So why is the company background of alternative clothing brand, Jed Phoenix of London, different from the norm?
Jed Phoenix modeled for designers
Jed's training in fashion is a little unconventional. In 1994, after just over a year doing a Social Science degree, Jed Phoenix found an alternative, more practical way to explore the Sexualities in Society option that she'd be studying. Whilst walking into Brixton one afternoon, Jed was spotted by a fashion student from Central St. Martin's who wanted a tall bald woman to model for him at London Fashion Week. A few months later, Jed Phoenix met the corsetiere Velda Lauder and a whole new side of London life opened up.
In 1996, Jed travelled to Nuremburg, Germany to model for SAM Sylvan and Velda Lauder. The highly acclaimed international techno band, Lab 4, provided the live music to SAM's fashion performance, which also involved Lucifire angle grinding a huge metal appendage worn by Allen TG as Jed Phoenix held him still!
Modeling at nightclubs
Weirdomaniacs, hosted by TuTu, was upstairs at Garage, one of the many popular nights at Heaven, London's premier alternative subculture nightspot. Dubbed as "a night of a thousand skinny bones", Weirdomaniacs was the perfect location for Jed Phoenix to collaborate with Anarchy Tank, Perverse Skirts, and Other Cat to put on a "Freak Death" fashion performance, with Jed wearing a pair of one-off black PVC trousers with red PVC straps, red DM boots that she customised and a hoover pipe top made by Other Cat. Weirdomaniacs was reviewed in Thud magazine, and Scene Update in 1997.
The London fetish subculture in the '90s was very accepting of the alternative and diverse. With Torture Garden emerging in 1990, Madonna's Sex book released in 1992, and Operation Spanner's effects running throughout most of the decade, there was a renewed interest and awareness in fetishism. TG provided a space for a wide range of individuals on the alternative subculture scene to dress up, dance and play, and Jed Phoenix found herself on stage many times at this cutting edge London club, modelling for various fetish designers, such as Velda Lauder, Demask, SAM Sylvan, and E-Garbs.
Jed Phoenix printed in magazines and books
Lucifire and Jed were two of the alternative models featured in Ritual magazine issue 6, wearing clothes by SAM Sylvan for a Sub Girls shoot around the time that the film Tank Girl went on general release in the UK.
Three books relating to alternative subculture were published in 1997, and Jed Phoenix features in all three. “Torture Garden – From Bodyshocks to Cybersex” edited by David Woods; “The Chameleon Body” by Nicholas Sinclair; and “The Customised Body“ by Ted Polemus and Housk Randall.
Alternative professional photography
Jed Phoenix was photographed by Tim Flach in a rather precarious shoot which involved a lizard on Jed's head. This image turned up all over the Paris and Toronto metro system, and in the windows of the High Street printers Kall Kwik up and down the country!
Jed Phoenix in films and videos
1997 was quite a seminal year. Despite some of the men involved in the Spanner case losing their appeal in the European Court of Human Rights, there was much positive activity as far as fetishism's media representation was concerned. "Preaching To The Perverted", staring Guinevere Turner, Christien Anholt and Tom Bell, and directed by Stuart Urban, went on general release in UK cinemas. Jed Phoenix got a part as a featured extra. Highlights included going to Kwik Save in a limo (with "Bow B4 Me" number plates) with the two leading ladies, Guin Turner and Julie Graham, dressed to the nines, to get essential supplies for the cast and crew; being offered the opportunity to lie down for the day in the "chapel scene"; and, of course, being part of a controversial but cult British movie that was aired on the BBC on April 23rd a few years later!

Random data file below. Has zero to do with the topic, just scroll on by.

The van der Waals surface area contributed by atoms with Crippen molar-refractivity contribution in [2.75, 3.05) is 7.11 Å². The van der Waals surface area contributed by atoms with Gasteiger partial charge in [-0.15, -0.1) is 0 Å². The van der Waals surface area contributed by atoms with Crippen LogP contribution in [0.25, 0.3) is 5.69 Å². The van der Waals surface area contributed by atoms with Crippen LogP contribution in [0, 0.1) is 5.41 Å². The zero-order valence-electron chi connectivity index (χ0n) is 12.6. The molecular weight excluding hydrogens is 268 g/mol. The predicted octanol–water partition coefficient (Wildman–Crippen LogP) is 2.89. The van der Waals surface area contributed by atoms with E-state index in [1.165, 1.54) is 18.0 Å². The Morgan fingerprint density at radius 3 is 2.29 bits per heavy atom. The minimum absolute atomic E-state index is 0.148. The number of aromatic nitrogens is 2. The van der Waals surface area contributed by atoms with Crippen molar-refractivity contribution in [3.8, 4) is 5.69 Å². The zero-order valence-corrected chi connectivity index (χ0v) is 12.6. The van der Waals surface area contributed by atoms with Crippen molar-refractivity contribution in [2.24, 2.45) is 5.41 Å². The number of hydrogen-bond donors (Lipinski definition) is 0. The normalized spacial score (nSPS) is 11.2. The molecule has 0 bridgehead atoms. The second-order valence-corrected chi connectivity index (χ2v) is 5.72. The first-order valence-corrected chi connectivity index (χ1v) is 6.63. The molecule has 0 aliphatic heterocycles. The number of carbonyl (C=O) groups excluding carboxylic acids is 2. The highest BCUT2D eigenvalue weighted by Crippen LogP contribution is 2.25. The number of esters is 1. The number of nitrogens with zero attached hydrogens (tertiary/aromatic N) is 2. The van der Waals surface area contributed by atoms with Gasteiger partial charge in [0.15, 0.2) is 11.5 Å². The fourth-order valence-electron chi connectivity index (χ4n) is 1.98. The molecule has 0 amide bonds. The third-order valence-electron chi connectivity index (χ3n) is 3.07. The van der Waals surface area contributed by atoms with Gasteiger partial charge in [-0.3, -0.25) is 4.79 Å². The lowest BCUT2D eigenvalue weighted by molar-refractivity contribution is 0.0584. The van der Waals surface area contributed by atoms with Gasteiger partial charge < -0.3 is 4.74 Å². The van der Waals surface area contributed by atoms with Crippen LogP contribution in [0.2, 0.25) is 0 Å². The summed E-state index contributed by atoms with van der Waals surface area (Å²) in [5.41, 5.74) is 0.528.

Jed Phoenix was also invited to be a 'cyberdyke' in Hans Schreirl's transgendered/sci-fi/horror and alternative subculture feature film, Dandy Dust which was released in 1998.
In 1998, Jed featured as a punkette flapper girl in the original video of Divine Comedy's "I've been to a Marvellous Party".
Club kid and Party Monster
A few hours after a music video shoot, Jed Phoenix travelled to Soho's Monster, a club hosted by TuTu, where Jed was one of the club kids. The concept of the club was based on the colourful and extravagant New York clubs that were promoted by Michael Alig. Monster was visited by many celebs, including, on that Marvellous Party music video day, Siouxsie Sioux and Budgie of The Banshees and The Creatures fame. What a perfect night to be introduced to one of your heroines! In 2003, "Party Monster" - a film about the rise and fall of Michael Alig and his subsequent conviction for the murder of his roommate and drug dealer, Angel Melendez - was released, and Angel appears in one scene wearing one of Jed's original 'Obscure Labels' white T-shirts with a 'bender' pin on panel and white detachable sleeves.
Jed's T-shirt company 'Obscure Labels'
In 1999, and after spending 8 months writing a business plan, Jed Phoenix secured funding from The Prince's Trust to set up Obscure Labels, a small business that designed, printed and sold T-shirts. Jed took a stall in The Electric Ballroom market every Sunday for 5 years and there she built a varied customer base, introduced and tested new designs, and gained both confidence and business contacts. Since then, Jed has expanded the range of garments and rebranded the business as Jed Phoenix of London. Check out the full range of products available in the Jed Phoenix of London shop.
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